On the Origins of Vorticity in a Simulated Tornado-Like Vortex

Johannes M. L. Dahl aDepartment of Geosciences, Texas Tech University, Lubbock, Texas

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Jannick Fischer aDepartment of Geosciences, Texas Tech University, Lubbock, Texas

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Abstract

The authors explore the dynamical origins of rotation of a mature tornado-like vortex (TLV) using an idealized numerical simulation of a supercell thunderstorm. Using 30-min forward parcel trajectories that terminate at the base of the TLV, the vorticity dynamics are analyzed for n = 7 parcels. Aside from the integration of the individual terms of the traditional vorticity equation, an alternative formulation of the vorticity equation and its integral, here referred to as vorticity source decomposition, is employed. This formulation is derived on the basis of Truesdell’s “basic vorticity formula,” which is obtained by first formulating the vorticity in material (Lagrangian) coordinates, and then obtaining the components relative to the fixed spatial (Eulerian) basis by applying the vector transformation rule. The analysis highlights surface drag as the most reliable vorticity source for the rotation at the base of the vortex for the analyzed parcels. Moreover, the vorticity source decomposition exposes the importance of small amounts of vorticity produced baroclinically, which may become significant after sufficient stretching occurs. Further, it is shown that ambient vorticity, upon being rearranged as the trajectories pass through the storm, may for some parcels directly contribute to the rotation of the TLV. Finally, the role of diffusion is addressed using analytical solutions of the steady Burgers–Rott vortex, suggesting that diffusion cannot aid in maintaining the vortex core.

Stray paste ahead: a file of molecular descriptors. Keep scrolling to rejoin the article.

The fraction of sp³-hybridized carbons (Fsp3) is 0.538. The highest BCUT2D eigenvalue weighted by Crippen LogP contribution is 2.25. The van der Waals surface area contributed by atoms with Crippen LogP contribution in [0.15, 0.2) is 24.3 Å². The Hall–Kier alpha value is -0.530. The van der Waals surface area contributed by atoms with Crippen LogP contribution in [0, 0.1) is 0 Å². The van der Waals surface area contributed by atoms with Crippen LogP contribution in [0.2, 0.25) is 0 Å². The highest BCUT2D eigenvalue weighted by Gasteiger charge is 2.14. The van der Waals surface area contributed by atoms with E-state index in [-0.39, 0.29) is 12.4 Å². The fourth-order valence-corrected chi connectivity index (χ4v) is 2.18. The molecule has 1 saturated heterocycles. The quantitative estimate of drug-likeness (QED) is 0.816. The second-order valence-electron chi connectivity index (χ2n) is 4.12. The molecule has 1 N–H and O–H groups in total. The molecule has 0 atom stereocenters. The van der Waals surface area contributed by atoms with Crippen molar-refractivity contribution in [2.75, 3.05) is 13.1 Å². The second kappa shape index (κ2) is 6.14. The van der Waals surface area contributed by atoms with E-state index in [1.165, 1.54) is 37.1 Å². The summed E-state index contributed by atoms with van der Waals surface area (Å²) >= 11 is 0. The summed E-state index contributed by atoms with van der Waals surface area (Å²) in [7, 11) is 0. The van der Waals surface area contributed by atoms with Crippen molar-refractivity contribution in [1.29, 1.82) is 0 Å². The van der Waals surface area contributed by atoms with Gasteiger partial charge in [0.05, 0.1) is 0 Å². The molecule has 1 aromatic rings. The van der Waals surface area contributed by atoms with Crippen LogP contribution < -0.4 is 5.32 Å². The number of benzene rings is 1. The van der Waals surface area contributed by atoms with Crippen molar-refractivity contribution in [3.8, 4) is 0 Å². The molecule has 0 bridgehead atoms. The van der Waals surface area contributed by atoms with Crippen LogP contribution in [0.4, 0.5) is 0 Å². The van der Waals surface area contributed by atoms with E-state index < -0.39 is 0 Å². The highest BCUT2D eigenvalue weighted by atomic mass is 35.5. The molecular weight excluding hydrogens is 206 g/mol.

Fischer’s current affiliation: Karlsruher Institut für Technologie, Karlsruhe, Germany.

© 2023 American Meteorological Society. For information regarding reuse of this content and general copyright information, consult the AMS Copyright Policy (www.ametsoc.org/PUBSReuseLicenses).

Corresponding author: Johannes Dahl, johannes.dahl@ttu.edu

Abstract

The authors explore the dynamical origins of rotation of a mature tornado-like vortex (TLV) using an idealized numerical simulation of a supercell thunderstorm. Using 30-min forward parcel trajectories that terminate at the base of the TLV, the vorticity dynamics are analyzed for n = 7 parcels. Aside from the integration of the individual terms of the traditional vorticity equation, an alternative formulation of the vorticity equation and its integral, here referred to as vorticity source decomposition, is employed. This formulation is derived on the basis of Truesdell’s “basic vorticity formula,” which is obtained by first formulating the vorticity in material (Lagrangian) coordinates, and then obtaining the components relative to the fixed spatial (Eulerian) basis by applying the vector transformation rule. The analysis highlights surface drag as the most reliable vorticity source for the rotation at the base of the vortex for the analyzed parcels. Moreover, the vorticity source decomposition exposes the importance of small amounts of vorticity produced baroclinically, which may become significant after sufficient stretching occurs. Further, it is shown that ambient vorticity, upon being rearranged as the trajectories pass through the storm, may for some parcels directly contribute to the rotation of the TLV. Finally, the role of diffusion is addressed using analytical solutions of the steady Burgers–Rott vortex, suggesting that diffusion cannot aid in maintaining the vortex core.

Fischer’s current affiliation: Karlsruher Institut für Technologie, Karlsruhe, Germany.

© 2023 American Meteorological Society. For information regarding reuse of this content and general copyright information, consult the AMS Copyright Policy (www.ametsoc.org/PUBSReuseLicenses).

Corresponding author: Johannes Dahl, johannes.dahl@ttu.edu
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